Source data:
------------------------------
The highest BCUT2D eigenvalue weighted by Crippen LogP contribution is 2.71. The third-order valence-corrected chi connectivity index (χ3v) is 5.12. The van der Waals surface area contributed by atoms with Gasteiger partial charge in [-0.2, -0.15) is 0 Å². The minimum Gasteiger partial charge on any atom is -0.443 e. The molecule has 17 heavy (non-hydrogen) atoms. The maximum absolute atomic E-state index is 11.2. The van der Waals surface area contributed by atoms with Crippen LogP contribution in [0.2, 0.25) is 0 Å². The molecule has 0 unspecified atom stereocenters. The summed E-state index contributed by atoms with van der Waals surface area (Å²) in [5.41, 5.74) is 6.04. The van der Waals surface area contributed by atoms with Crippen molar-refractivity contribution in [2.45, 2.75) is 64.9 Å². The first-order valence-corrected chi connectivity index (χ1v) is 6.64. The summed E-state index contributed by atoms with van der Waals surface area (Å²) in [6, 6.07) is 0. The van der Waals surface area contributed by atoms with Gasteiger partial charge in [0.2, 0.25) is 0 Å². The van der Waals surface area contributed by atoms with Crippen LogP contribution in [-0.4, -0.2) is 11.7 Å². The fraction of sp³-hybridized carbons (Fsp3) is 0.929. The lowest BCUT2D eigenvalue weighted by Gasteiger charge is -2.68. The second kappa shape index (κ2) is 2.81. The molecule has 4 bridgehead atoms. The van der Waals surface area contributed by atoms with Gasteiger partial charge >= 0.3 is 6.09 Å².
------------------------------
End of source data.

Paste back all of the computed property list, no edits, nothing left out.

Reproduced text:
The highest BCUT2D eigenvalue weighted by Crippen LogP contribution is 2.71. The third-order valence-corrected chi connectivity index (χ3v) is 5.12. The van der Waals surface area contributed by atoms with Gasteiger partial charge in [-0.2, -0.15) is 0 Å². The minimum Gasteiger partial charge on any atom is -0.443 e. The molecule has 17 heavy (non-hydrogen) atoms. The maximum absolute atomic E-state index is 11.2. The van der Waals surface area contributed by atoms with Crippen LogP contribution in [0.2, 0.25) is 0 Å². The molecule has 0 unspecified atom stereocenters. The summed E-state index contributed by atoms with van der Waals surface area (Å²) in [5.41, 5.74) is 6.04. The van der Waals surface area contributed by atoms with Crippen molar-refractivity contribution in [2.45, 2.75) is 64.9 Å². The first-order valence-corrected chi connectivity index (χ1v) is 6.64. The summed E-state index contributed by atoms with van der Waals surface area (Å²) in [6, 6.07) is 0. The van der Waals surface area contributed by atoms with Gasteiger partial charge in [0.2, 0.25) is 0 Å². The van der Waals surface area contributed by atoms with Crippen LogP contribution in [-0.4, -0.2) is 11.7 Å². The fraction of sp³-hybridized carbons (Fsp3) is 0.929. The lowest BCUT2D eigenvalue weighted by Gasteiger charge is -2.68. The second kappa shape index (κ2) is 2.81. The molecule has 4 bridgehead atoms. The van der Waals surface area contributed by atoms with Gasteiger partial charge >= 0.3 is 6.09 Å².